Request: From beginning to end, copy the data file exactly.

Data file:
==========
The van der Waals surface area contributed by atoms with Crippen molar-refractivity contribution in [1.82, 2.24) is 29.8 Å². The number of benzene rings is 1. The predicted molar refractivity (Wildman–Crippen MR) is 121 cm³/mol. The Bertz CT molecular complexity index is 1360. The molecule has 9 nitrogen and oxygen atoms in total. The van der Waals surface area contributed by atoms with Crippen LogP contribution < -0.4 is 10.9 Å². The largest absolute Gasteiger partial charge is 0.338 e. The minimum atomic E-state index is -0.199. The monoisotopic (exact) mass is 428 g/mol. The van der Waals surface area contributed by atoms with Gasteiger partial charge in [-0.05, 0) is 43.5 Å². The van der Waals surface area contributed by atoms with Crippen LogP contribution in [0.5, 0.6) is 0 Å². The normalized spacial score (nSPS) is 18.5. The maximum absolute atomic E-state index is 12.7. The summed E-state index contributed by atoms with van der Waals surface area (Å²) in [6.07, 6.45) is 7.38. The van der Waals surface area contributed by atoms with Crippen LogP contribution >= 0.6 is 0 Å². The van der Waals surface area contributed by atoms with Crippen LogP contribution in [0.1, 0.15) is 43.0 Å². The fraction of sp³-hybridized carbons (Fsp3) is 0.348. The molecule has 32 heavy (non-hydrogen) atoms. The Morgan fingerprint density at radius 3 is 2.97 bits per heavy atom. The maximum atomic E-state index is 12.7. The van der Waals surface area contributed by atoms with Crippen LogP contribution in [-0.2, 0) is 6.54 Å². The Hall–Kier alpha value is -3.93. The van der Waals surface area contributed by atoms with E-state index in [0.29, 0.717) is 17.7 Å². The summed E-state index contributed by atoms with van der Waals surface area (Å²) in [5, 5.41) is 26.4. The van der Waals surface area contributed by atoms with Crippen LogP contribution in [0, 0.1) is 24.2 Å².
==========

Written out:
The van der Waals surface area contributed by atoms with Crippen molar-refractivity contribution in [1.82, 2.24) is 29.8 Å². The number of benzene rings is 1. The predicted molar refractivity (Wildman–Crippen MR) is 121 cm³/mol. The Bertz CT molecular complexity index is 1360. The molecule has 9 nitrogen and oxygen atoms in total. The van der Waals surface area contributed by atoms with Crippen LogP contribution < -0.4 is 10.9 Å². The largest absolute Gasteiger partial charge is 0.338 e. The minimum atomic E-state index is -0.199. The monoisotopic (exact) mass is 428 g/mol. The van der Waals surface area contributed by atoms with Gasteiger partial charge in [-0.05, 0) is 43.5 Å². The van der Waals surface area contributed by atoms with Crippen LogP contribution in [0.5, 0.6) is 0 Å². The normalized spacial score (nSPS) is 18.5. The maximum absolute atomic E-state index is 12.7. The summed E-state index contributed by atoms with van der Waals surface area (Å²) in [6.07, 6.45) is 7.38. The van der Waals surface area contributed by atoms with Crippen LogP contribution >= 0.6 is 0 Å². The van der Waals surface area contributed by atoms with Crippen LogP contribution in [0.1, 0.15) is 43.0 Å². The fraction of sp³-hybridized carbons (Fsp3) is 0.348. The molecule has 32 heavy (non-hydrogen) atoms. The Morgan fingerprint density at radius 3 is 2.97 bits per heavy atom. The maximum atomic E-state index is 12.7. The van der Waals surface area contributed by atoms with Crippen LogP contribution in [-0.2, 0) is 6.54 Å². The Hall–Kier alpha value is -3.93. The van der Waals surface area contributed by atoms with E-state index in [0.29, 0.717) is 17.7 Å². The summed E-state index contributed by atoms with van der Waals surface area (Å²) in [5, 5.41) is 26.4. The van der Waals surface area contributed by atoms with Crippen LogP contribution in [0, 0.1) is 24.2 Å².